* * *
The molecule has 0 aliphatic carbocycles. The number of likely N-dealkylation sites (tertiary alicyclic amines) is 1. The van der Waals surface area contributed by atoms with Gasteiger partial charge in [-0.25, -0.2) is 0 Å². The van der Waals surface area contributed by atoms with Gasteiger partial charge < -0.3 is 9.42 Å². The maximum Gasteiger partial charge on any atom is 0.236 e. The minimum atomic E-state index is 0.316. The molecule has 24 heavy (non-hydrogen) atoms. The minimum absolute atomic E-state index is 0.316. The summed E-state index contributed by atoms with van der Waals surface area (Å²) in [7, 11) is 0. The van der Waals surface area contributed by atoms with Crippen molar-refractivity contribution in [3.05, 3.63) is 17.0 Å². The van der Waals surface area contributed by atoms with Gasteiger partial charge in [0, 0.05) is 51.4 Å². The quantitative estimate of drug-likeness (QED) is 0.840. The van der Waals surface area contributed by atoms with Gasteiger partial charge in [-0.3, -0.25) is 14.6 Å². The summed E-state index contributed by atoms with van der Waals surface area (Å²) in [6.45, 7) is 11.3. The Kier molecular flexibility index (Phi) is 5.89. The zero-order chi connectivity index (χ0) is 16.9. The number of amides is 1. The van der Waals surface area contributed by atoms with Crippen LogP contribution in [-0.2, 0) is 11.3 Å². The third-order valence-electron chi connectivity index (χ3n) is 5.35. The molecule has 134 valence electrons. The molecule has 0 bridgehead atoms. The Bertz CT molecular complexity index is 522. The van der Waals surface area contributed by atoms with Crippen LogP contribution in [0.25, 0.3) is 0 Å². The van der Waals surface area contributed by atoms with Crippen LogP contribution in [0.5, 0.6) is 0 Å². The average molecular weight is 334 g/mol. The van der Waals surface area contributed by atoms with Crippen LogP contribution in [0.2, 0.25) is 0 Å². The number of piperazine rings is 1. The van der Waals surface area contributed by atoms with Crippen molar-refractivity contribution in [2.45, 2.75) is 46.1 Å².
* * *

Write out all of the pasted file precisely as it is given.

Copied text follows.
The molecule has 0 aliphatic carbocycles. The number of likely N-dealkylation sites (tertiary alicyclic amines) is 1. The van der Waals surface area contributed by atoms with Gasteiger partial charge in [-0.25, -0.2) is 0 Å². The van der Waals surface area contributed by atoms with Gasteiger partial charge < -0.3 is 9.42 Å². The maximum Gasteiger partial charge on any atom is 0.236 e. The minimum atomic E-state index is 0.316. The molecule has 24 heavy (non-hydrogen) atoms. The minimum absolute atomic E-state index is 0.316. The summed E-state index contributed by atoms with van der Waals surface area (Å²) in [7, 11) is 0. The van der Waals surface area contributed by atoms with Crippen molar-refractivity contribution in [3.05, 3.63) is 17.0 Å². The van der Waals surface area contributed by atoms with Gasteiger partial charge in [0, 0.05) is 51.4 Å². The quantitative estimate of drug-likeness (QED) is 0.840. The van der Waals surface area contributed by atoms with Gasteiger partial charge in [-0.3, -0.25) is 14.6 Å². The summed E-state index contributed by atoms with van der Waals surface area (Å²) in [6.45, 7) is 11.3. The Kier molecular flexibility index (Phi) is 5.89. The zero-order chi connectivity index (χ0) is 16.9. The number of amides is 1. The van der Waals surface area contributed by atoms with Crippen LogP contribution in [-0.2, 0) is 11.3 Å². The third-order valence-electron chi connectivity index (χ3n) is 5.35. The molecule has 134 valence electrons. The molecule has 0 bridgehead atoms. The Bertz CT molecular complexity index is 522. The van der Waals surface area contributed by atoms with Crippen LogP contribution in [0.25, 0.3) is 0 Å². The van der Waals surface area contributed by atoms with Crippen LogP contribution in [0.5, 0.6) is 0 Å². The average molecular weight is 334 g/mol. The van der Waals surface area contributed by atoms with Crippen LogP contribution in [0.2, 0.25) is 0 Å². The number of piperazine rings is 1. The van der Waals surface area contributed by atoms with Crippen molar-refractivity contribution in [2.45, 2.75) is 46.1 Å².